February 27, 2004

Destiny In Their Own Hands

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As per usual, the ECAC standings have come down to the final weekend of the season. With just five points separating first place from fifth, this weekend’s action will largely determine the conference tournament seedings and the all-important first-round byes.

“Obviously you want home ice and a first round bye. From the start of the year, you want to be in that group of the top four,” head coach Mike Schafer ’86 said. “With a lot of the guys we have banged up, it is a great opportunity for us to catch a little breather. We know the advantage from that from the previous year — being fresh going into the playoff run.”

For Cornell (13-8-6, 11-6-3 ECAC), the equation is actually quite simple. If the team can earn three points against St. Lawrence tonight and Clarkson tomorrow, it guarantees itself one of the top four seeds and a first-round bye. The Red currently sits tied for third with Dartmouth at 25 points Otherwise, its fate will lie in the unsteady hands of the hockey gods.

“They are very similar in a lot of different ways,” Schafer said of this weekend’s opponents. “It’s made more of a difference on how we come prepared and how we fight for loose pucks. The real key to winning is how much passion and desire we put into these games in order to win them, and in order to gain that bye.”

St. Lawrence (11-17-6, 7-10-3 ECAC) ranks eighth in the ECAC with 17 points, and is coming off one of its most impressive weekends of the season. Shutting out second-place Brown 4-0 last Friday and tying sixth-place Harvard 3-3 the following night, the Saints have certainly gained momentum heading into the playoffs.

On offense, the Saints are led by senior Rich Peverley and sophomore T.J. Trevelyan. Peverley’s 36 points (14 goals, 22 assists) in 34 games are a team-best and good for 11th in the ECAC. However, it is Trevelyan that provides the most firepower, having scored 21 goals in just 32 games this season. Trevelyan has particularly excelled on the power play, leading the conference with eight tallies on the man-advantage and topping the nation with 11 such scores overall.

After sharing time with classmate Kevin Ackley earlier in the season, junior goaltender Mike McKenna has claimed sole possession of the puck-stopping duties over the last month of play. McKenna is 5-5-3 in conference play with a 2.31 GAA and .917 save percentage. The somewhat streaky netminder has recently shown signs of greatness, stopping 59 of 62 shots faced last weekend.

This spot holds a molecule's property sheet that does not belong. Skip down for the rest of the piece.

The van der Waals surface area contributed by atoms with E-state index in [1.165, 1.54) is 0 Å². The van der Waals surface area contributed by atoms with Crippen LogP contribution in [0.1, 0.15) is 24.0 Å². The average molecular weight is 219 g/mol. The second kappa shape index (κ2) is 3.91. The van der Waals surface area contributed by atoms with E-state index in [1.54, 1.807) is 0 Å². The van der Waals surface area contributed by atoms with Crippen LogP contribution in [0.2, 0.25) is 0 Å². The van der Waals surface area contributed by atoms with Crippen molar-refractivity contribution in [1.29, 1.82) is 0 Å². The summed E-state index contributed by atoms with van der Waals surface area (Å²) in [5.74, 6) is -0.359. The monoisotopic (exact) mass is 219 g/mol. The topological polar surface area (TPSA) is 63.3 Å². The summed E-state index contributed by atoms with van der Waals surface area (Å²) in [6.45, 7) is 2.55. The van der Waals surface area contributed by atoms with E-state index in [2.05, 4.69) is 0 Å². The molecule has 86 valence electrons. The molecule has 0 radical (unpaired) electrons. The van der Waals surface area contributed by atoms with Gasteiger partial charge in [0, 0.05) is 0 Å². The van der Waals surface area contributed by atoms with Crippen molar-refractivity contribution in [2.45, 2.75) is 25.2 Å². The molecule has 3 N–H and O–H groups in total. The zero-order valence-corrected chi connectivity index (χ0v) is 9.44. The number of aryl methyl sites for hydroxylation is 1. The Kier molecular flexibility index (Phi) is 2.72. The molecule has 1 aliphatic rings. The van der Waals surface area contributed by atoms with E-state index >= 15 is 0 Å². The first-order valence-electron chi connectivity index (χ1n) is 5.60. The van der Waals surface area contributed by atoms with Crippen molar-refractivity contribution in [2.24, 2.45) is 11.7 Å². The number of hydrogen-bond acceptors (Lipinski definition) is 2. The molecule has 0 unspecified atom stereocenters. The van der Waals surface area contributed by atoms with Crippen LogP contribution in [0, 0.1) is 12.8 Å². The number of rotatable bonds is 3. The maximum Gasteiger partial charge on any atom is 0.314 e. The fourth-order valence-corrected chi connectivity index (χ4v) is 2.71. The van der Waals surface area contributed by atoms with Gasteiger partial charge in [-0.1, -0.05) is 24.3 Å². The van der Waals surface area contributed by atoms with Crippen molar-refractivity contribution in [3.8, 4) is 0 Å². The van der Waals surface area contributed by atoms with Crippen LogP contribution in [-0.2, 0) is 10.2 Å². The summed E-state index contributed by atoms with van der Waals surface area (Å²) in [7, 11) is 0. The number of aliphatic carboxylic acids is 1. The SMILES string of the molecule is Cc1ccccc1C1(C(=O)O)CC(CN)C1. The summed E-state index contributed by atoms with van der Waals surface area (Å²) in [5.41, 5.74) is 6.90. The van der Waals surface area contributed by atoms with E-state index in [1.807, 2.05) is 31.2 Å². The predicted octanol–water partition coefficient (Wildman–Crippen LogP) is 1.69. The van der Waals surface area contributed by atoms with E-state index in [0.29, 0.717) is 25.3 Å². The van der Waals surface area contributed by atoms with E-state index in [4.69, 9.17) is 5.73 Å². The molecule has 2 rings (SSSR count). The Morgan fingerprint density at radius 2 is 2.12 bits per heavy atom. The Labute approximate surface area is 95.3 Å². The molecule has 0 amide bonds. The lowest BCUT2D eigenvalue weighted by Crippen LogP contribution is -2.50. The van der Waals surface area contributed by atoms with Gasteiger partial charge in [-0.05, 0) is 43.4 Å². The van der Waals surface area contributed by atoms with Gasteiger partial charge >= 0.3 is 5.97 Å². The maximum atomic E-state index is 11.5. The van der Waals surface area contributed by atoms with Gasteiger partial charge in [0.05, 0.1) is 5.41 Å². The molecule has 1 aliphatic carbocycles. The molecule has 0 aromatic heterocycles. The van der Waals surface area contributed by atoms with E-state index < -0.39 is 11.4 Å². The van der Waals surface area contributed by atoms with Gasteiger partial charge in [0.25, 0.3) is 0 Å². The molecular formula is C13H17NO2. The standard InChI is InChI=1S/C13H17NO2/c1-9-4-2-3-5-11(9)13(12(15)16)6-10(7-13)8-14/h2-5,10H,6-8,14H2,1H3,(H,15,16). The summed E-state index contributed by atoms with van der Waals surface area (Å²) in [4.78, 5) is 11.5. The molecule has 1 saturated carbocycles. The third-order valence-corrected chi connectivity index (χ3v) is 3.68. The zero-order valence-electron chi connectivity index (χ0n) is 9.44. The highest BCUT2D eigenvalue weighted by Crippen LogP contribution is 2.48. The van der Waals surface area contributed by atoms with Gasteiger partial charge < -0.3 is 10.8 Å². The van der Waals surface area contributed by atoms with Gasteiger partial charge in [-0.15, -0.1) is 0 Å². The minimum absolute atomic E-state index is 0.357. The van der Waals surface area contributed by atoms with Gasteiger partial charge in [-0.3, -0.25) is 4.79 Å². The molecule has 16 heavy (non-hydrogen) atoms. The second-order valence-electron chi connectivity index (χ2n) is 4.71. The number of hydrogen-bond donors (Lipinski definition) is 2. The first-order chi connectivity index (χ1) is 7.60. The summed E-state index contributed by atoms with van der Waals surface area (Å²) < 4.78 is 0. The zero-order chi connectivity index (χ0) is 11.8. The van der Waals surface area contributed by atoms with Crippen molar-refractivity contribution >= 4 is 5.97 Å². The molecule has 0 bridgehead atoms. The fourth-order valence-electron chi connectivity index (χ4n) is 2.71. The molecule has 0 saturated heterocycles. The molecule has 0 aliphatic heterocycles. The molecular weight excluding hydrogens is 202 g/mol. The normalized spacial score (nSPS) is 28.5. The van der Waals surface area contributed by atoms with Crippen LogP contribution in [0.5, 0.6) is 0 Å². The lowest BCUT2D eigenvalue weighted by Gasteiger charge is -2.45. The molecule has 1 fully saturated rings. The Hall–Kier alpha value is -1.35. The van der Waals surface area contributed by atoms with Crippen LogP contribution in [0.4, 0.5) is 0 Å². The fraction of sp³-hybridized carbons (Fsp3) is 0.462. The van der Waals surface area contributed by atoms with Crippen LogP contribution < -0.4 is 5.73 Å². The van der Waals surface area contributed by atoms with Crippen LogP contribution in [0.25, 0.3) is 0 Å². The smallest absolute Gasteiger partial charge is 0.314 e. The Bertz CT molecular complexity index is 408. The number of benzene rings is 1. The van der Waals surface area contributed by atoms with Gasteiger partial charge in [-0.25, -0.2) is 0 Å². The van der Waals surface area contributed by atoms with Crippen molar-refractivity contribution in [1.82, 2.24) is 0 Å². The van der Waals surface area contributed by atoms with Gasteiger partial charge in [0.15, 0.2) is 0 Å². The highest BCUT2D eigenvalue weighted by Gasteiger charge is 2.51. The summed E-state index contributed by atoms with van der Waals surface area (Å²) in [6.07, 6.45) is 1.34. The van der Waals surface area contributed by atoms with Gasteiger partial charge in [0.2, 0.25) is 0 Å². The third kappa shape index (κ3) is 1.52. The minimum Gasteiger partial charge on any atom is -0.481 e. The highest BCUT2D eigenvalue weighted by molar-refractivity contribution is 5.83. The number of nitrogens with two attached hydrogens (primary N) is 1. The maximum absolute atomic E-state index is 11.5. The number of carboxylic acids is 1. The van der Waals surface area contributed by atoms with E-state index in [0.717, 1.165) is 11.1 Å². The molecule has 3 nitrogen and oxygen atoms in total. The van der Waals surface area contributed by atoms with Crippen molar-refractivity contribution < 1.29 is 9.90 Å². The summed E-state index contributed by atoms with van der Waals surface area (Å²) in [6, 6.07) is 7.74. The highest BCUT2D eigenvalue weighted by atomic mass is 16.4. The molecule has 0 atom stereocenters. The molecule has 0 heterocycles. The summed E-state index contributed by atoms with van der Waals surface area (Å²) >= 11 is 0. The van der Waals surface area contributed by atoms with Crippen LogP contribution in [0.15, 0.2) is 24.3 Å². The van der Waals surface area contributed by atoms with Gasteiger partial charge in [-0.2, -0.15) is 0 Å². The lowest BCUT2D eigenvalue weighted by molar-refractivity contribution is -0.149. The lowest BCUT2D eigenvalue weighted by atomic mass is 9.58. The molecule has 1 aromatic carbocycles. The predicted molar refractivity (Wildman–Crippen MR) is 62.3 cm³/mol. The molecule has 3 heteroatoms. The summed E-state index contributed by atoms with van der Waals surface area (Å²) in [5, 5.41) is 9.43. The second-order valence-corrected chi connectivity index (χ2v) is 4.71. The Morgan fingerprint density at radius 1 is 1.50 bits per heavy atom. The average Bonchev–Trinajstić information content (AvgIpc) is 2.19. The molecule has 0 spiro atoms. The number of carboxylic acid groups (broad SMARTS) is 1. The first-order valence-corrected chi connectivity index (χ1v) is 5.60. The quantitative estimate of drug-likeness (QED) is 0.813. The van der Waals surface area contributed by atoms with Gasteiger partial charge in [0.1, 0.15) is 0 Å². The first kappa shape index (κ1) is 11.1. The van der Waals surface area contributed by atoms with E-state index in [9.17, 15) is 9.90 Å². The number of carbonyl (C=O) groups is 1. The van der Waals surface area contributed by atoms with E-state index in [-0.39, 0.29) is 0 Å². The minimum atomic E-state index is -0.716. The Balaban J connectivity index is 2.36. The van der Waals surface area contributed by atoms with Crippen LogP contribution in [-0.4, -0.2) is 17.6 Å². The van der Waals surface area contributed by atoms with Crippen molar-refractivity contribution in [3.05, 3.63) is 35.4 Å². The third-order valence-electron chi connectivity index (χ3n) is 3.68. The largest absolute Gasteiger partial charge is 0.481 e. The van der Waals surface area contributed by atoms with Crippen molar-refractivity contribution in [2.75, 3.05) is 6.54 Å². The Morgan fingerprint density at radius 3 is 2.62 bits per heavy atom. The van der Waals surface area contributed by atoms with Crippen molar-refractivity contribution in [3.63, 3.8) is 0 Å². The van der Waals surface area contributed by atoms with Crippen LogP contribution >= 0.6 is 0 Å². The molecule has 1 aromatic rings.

Clarkson (12-15-5, 7-11-2 ECAC) is also coming off a weekend that saw it shock second-place Brown. However, the Knights weren’t able to fend off Harvard the night before, losing a closely matched game, 2-1.

The Golden Knights score just 2.45 goals per game (ninth in the ECAC) while allowing just under three goals to their opponents. One number which has hurt Clarkson all season is its 18.80 penalty minutes per game average. With almost an entire period of play lost in penalty kill situations each game, sophomore netminder Dustin Traylen has often been asked to bend over backwards for his team.

Junior Mac Faulkner leads the Golden Knights with 33 points (11 goals, 22 assists) in 31 games, while classmate Chris Blight boasts a team-best 14 goals. Unfortunately for Clarkson, neither has been able to show particularly well in conference play.

Cornell split last weekend, beating RPI 2-1 in a highly anticipated match-up on Friday and losing a disappointing game against Union 3-0 Saturday. The letdown against Union was one with which Schafer’s team has become all too familiar. However, the implications of this weekend’s action demand that the Red show up against its opponents.

“After the loss last weekend, we have to get back to playing our own game,” said senior assistant captain Ben Wallace. “I overheard Ryan saying something about the power play, and that’s definitely a key. You’ve got to start producing and continue to kill penalties. We’ve got to focus more on when we’re on special teams.”

Cornell has battled its way to the nation’s third-best defensive mark at 1.81 goals allowed per game. It has also performed spectacularly on the penalty kill, fighting off 88.5 percent of its opponents’ chances, fourth-best nationally.

Cornell freshman goaltender David McKee has also been impressive in net, posting the nation’s fourth-best GAA (1.72), the seventh-best save percentage (.924), and is tied for second with five shutouts.

Archived article by Scott Jones